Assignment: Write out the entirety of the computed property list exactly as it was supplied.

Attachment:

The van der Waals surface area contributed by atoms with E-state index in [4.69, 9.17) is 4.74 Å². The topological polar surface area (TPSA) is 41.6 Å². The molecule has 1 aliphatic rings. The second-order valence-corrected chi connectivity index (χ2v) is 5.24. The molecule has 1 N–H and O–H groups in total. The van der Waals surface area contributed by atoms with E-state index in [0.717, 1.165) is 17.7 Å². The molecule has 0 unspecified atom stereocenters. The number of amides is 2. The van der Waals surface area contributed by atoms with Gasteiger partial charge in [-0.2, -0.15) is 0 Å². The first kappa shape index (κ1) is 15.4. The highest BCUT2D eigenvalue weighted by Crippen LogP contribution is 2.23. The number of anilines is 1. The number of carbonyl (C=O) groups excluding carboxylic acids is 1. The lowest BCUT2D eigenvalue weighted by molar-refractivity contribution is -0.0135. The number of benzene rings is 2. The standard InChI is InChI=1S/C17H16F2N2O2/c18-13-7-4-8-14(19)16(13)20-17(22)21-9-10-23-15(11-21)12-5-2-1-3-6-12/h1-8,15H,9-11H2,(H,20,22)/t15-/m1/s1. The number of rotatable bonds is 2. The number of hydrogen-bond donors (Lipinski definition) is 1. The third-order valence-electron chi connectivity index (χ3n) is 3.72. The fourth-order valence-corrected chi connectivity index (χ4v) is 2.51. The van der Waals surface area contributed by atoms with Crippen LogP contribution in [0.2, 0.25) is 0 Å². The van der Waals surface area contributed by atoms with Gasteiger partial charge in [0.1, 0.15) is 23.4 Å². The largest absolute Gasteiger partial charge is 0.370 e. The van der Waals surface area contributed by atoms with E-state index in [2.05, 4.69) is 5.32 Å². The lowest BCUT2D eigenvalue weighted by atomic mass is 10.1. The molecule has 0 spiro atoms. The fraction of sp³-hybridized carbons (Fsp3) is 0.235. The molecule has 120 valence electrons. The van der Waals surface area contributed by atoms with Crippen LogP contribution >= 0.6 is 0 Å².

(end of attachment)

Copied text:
The van der Waals surface area contributed by atoms with E-state index in [4.69, 9.17) is 4.74 Å². The topological polar surface area (TPSA) is 41.6 Å². The molecule has 1 aliphatic rings. The second-order valence-corrected chi connectivity index (χ2v) is 5.24. The molecule has 1 N–H and O–H groups in total. The van der Waals surface area contributed by atoms with E-state index in [0.717, 1.165) is 17.7 Å². The molecule has 0 unspecified atom stereocenters. The number of amides is 2. The van der Waals surface area contributed by atoms with Gasteiger partial charge in [-0.2, -0.15) is 0 Å². The first kappa shape index (κ1) is 15.4. The highest BCUT2D eigenvalue weighted by Crippen LogP contribution is 2.23. The number of anilines is 1. The number of carbonyl (C=O) groups excluding carboxylic acids is 1. The lowest BCUT2D eigenvalue weighted by molar-refractivity contribution is -0.0135. The number of benzene rings is 2. The standard InChI is InChI=1S/C17H16F2N2O2/c18-13-7-4-8-14(19)16(13)20-17(22)21-9-10-23-15(11-21)12-5-2-1-3-6-12/h1-8,15H,9-11H2,(H,20,22)/t15-/m1/s1. The number of rotatable bonds is 2. The number of hydrogen-bond donors (Lipinski definition) is 1. The third-order valence-electron chi connectivity index (χ3n) is 3.72. The fourth-order valence-corrected chi connectivity index (χ4v) is 2.51. The van der Waals surface area contributed by atoms with Crippen LogP contribution in [0.2, 0.25) is 0 Å². The van der Waals surface area contributed by atoms with Gasteiger partial charge in [0.1, 0.15) is 23.4 Å². The largest absolute Gasteiger partial charge is 0.370 e. The van der Waals surface area contributed by atoms with E-state index in [2.05, 4.69) is 5.32 Å². The lowest BCUT2D eigenvalue weighted by atomic mass is 10.1. The molecule has 0 spiro atoms. The fraction of sp³-hybridized carbons (Fsp3) is 0.235. The molecule has 120 valence electrons. The van der Waals surface area contributed by atoms with Crippen LogP contribution >= 0.6 is 0 Å².